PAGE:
Night two of our drinking tour of Bangkok followed a day of downpours. But thankfully, the rain had stopped. In the remaining puddles, brake lights and paper lanterns reflected warped versions of the Chinese-style shophouses that lined either side of a small side street.
We’d come to Chinatown to explore one of the most exciting places for craft cocktails in Bangkok: Soi Nana. In Thai, soi means alleyway, and Nana is the name of the Chinese family who has owned most of the real estate here for hundreds of years. At Soi Nana, you’ll find Tep Bar, which opened in 2015 inside a 110-year-old shophouse and is equally popular with tourists as it is with locals.
As we entered through the massive wooden door into a single family home turned bar, we were asked if we had a reservation. It’s a question at odds with Bangkok’s Chinatown, where the biggest draw has always been street food consumed casually at metal tables strewn on sidewalks.
Inside, a man was playing a ranad ek, Thailand’s wooden xylophone. A window to the kitchen behind him offered a show when sprays of fire burst up every few minutes. And behind the bar, drinks were being shaken by a Thai bartender wearing a traditional woven helmet. Half the menu was devoted to ya dong, a rough, clear spirit infused with medicinal herbs and roots. Just as moonshine is reappearing on menus in America, ya dong is being revisited by craft bartenders in Thailand.
“It’s a local, herbal liquor, famous in the old times for its ability to enhance your sexual power,” said cofounder of Tep Bar Asawin Rojmethatawee. “It is one of the best drinks and drinking cultures of Thailand, which is about to disappear. We need to keep it alive.”
I was reminded of Jägermeister when I tried it—there was this college flashback in my mouth, in a setting that was as far from my alma mater as anything could ever be. I may not have loved ya dong, but I thoroughly enjoyed the Like a Virgin with rum, lemongrass syrup, and fresh ginger over crushed ice, as well as the frothy Nila Pat—egg white, dark rum, and ginger, garnished with a square of black jelly wrapped in gold leaf.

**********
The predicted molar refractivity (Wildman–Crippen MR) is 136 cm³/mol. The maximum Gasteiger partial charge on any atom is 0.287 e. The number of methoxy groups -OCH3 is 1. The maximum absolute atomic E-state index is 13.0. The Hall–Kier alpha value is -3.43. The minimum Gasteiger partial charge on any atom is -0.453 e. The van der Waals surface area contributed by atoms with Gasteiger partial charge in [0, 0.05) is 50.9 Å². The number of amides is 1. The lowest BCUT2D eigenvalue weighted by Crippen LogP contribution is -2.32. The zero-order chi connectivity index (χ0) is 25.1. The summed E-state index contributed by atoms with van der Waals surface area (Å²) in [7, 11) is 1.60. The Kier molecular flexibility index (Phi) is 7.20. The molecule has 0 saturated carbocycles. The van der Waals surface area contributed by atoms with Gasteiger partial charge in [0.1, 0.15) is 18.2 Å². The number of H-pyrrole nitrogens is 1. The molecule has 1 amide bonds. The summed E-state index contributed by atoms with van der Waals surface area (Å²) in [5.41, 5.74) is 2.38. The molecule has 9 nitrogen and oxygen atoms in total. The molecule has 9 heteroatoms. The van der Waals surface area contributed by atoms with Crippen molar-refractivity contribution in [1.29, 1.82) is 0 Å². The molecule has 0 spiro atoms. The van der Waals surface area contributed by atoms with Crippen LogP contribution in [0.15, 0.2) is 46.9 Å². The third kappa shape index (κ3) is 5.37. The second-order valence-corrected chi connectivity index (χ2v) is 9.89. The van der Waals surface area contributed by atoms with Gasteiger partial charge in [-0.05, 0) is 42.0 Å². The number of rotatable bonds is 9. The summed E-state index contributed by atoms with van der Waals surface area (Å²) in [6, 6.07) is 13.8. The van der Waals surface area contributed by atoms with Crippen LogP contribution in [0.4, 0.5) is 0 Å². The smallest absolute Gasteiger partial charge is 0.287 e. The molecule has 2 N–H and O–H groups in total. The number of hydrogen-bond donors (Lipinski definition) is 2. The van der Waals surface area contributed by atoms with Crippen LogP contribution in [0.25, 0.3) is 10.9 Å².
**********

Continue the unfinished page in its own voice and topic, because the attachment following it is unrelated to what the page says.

We walked (ahem … stumbled) 10 seconds down Soi Nana to Teens of Thailand, one of Bangkok’s most popular cocktail spots that is also one of its smallest. This gin bar’s few high tables are bathed in sepia candlelight, and the worn stone walls are covered in vintage Asian film posters. The menu changes daily, always offering goblet-sized G&T’s with your choice of tonic and fresh fruit, alongside signatures created with rose essence or fresh watermelon or aromatic Thai basil. It’s an excellent place to try the Bangkok-distilled Iron Balls gin, too.
If Tep was the first to open on Soi Nana, Teens solidified the lane as a drinker’s destination when it debuted in 2016. Other options on this stretch include a craft beer bar Pijiu (another great one called Let the Girl Kill is about 500 yards away on Charoen Krung Road) and Ba Hao, a reimagined Chinese house with upscale street food, twisted Negronis, and beer-based cocktails.
“Soi Nana is quite representative of the current direction of the Bangkok scene as a whole,” says Braun. “It has transitioned rapidly from an unknown stretch of shophouses and noodle stalls to a nightlife enclave.”
It’s much like Bangkok as a whole, where the push and pull of old and new is forever carving the city in different ways.